Best Conventional Reels for Surf Fishing With Reviews(2023)

Surf fishing is one of the most popular ways to get out on some saltwater and catch some fish. Many of us live near a coast, or within driving distance of some open water and surf fishing is allowed in most places. Our experts share their top picks for best conventional reels for surf fishing, complete with reviews and what we like and don't like about each pick.

Our Top Picks

Best Overall

Penn Fathom II Conventional Surf Casting Reel

PENN fathom II

runner up

Penn Squall II Conventional Fishing Reel

penn squall II

Best Budget

Daiwa Sealine-X SHA Conventional Saltwater Reel

Daiwa sealine x sha

Choosing the right conventional reel for surf fishing can be a challenge. Our experts will give you the overview and some of the crucial details you'll need to decide on the right reel for your surf fishing outings.

These are the exact reels that we use fishing off the beaches of the northeast and Atlantic seaboard for stripers and blues, as well as redfish, snook, jacks and big sharks off the beaches of Florida and the gulf coast of Texas.

The reel you choose will be based on a number of factors like the size of fish you want to catch, the rod you're using, and your budget.

Choosing the best conventional reel for surf fishing will be a personal choice based on all the different types of fishing you want to do with the reel. 

List Of The Best Conventional Reels For Surf Fishing

What Is a Conventional Casting Reel?

A conventional casting reel is a type of fishing reel designed for casting and retrieving fishing line. Unlike spinning reels, which wind the line on and off with a rotating bail and line roller, on a conventional reel the spool itself spins to release and retrieve line.

This conventional casting reel design gives the angler better control and distance over casts, and the ability to hold a lot of strong line.

Conventional casting reels are used for surf fishing (casting), trolling from a boat, and bottom fishing from a boat, bridge, or pier. The stronger drag system of the conventional reels mean they are prepared to handle strong fighting fish.

Because the reel spins during casting, the angler must keep a thumb ready to stop the spool or quickly slow it down when their lure/bait is over the exact location they desire.

Conventional reels have a braking system, but a thumb on the spool is still necessary during hard casts to prevent line tangles in the spool called backlash or bird nests. There is a learning curve to casting with a conventional reel but most people master it pretty quickly.

Conventional reels are made for surf fishing. Special features like adjustable brakes, anti-reverse systems, sealed bearings and gearing, long distance casting, strong drag, massive line capacity, and line capacity rings contribute to make this the ideal reel choice for fishing from the beach.

RELATED: 5 Types Of Fishing Reels And How To Use Them

How To Choose a Conventional Reel for Surf Fishing

Now you know, conventional reels are a great choice for surf fishing. But, there are hundreds to choose from. How can you qualify them and choose one that will match your fishing needs? We cover everything you need to know below. Read on!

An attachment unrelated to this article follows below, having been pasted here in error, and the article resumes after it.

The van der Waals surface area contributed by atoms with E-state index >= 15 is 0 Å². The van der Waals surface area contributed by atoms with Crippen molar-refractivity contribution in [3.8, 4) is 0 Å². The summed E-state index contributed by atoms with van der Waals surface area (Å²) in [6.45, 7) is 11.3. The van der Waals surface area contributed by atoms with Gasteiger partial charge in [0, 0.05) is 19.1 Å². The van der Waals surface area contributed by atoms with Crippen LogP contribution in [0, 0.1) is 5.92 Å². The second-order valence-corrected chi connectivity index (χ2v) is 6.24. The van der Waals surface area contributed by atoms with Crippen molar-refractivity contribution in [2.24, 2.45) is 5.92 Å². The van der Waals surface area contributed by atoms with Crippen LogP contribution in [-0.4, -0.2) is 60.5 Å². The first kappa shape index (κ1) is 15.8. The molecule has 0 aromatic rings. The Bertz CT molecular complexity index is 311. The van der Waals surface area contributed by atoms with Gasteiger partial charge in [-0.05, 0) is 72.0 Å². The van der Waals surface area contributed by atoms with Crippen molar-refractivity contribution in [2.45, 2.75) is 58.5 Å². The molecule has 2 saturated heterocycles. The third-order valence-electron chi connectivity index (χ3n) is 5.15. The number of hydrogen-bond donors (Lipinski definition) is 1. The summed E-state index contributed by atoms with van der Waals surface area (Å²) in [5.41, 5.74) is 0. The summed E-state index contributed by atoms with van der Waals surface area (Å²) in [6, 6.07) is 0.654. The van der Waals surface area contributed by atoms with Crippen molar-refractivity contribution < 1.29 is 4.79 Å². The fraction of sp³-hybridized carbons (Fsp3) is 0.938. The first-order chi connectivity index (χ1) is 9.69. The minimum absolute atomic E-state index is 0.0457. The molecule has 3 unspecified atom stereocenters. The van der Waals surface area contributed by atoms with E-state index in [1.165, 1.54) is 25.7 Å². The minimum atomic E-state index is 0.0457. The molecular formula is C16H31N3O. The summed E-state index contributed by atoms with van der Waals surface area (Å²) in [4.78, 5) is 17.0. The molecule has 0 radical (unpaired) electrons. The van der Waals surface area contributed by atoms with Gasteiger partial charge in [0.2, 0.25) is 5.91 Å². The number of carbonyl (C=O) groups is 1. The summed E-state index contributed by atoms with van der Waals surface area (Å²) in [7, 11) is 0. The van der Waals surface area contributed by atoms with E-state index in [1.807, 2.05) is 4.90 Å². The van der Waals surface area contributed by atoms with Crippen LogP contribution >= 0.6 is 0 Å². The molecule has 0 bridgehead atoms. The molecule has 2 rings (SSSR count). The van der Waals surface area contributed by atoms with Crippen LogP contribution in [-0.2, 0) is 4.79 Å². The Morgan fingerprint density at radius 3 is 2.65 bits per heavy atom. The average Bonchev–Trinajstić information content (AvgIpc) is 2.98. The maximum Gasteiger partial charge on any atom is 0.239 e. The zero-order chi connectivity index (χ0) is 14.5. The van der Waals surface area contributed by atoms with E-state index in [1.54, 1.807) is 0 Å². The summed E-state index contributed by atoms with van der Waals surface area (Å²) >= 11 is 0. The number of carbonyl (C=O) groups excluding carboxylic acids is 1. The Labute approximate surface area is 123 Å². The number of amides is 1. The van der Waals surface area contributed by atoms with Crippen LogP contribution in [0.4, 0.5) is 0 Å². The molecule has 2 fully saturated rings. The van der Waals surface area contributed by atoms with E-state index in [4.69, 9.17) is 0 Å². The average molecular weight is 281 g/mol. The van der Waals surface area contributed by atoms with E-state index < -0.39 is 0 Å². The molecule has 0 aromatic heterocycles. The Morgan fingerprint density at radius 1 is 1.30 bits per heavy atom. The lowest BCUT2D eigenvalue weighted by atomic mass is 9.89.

RELATED: Guide To Fishing Sarasota Bay


When choosing a conventional reel for surf fishing, the size of the reel is an important factor to consider. A reel that is too small may not have enough line capacity to handle the species of fish you are targeting. Small reels may also not easily fit onto a big surf rod. Make sure it fits before you buy it! A reel that is too big may be too heavy and awkward to handle.

RELATED: What Size Reel For Surf Fishing?

Generally reels in the 5000 to 8000 size range are used for surf fishing, but you can go outside that range depending what you're fishing for.

Here are some guidelines to help you choose a reel based on size:

  • Spool Capacity – Ensure your spool can hold the amount of line you need to fish for the species you're targeting. For a beach reel, 30 to 50 lb. braided line is typically used to catch a variety of fish. A conventional reel can hold hundreds of yards of this line and is probably suitable for any kind of fish you want to catch unless you're targeting sharks. For sharks, you're going to want a heavier weight line and greater spool capacity.
  • Rod Length – Some say your rod length should dictate the size of your reel, but let's be honest, people put whatever reel they want on their surf rods as long as it fits. I just saw a YouTuber trying to cram a size 15 PENN reel onto a 13 foot surf rod and it just wouldn't fit. He needed a bigger reel or smaller rod to help balance the overall weight of the rod and reel combination.
  • Fish Species – For large species like tarpon, you'll want a larger (size 8000+) reel and strong drag system that can handle a fish that size. For croaker, sheepshead or pompano, you can size way down (size 1500 to 5000) and try to match your lightweight conventional reel with a rod that will get you the distance you need to reach the fish.
  • Personal Preference – Ultimately, the size of the reel should feel comfortable enough to cast and fight fish with, possibly for an hour or more. The bigger the reel, the heavier it is and the more fatigue you'll have trying to bring a hard-fighting fish in. Take the opportunity to try friends' reels when you can. It will help you figure out what your reel size preferences are.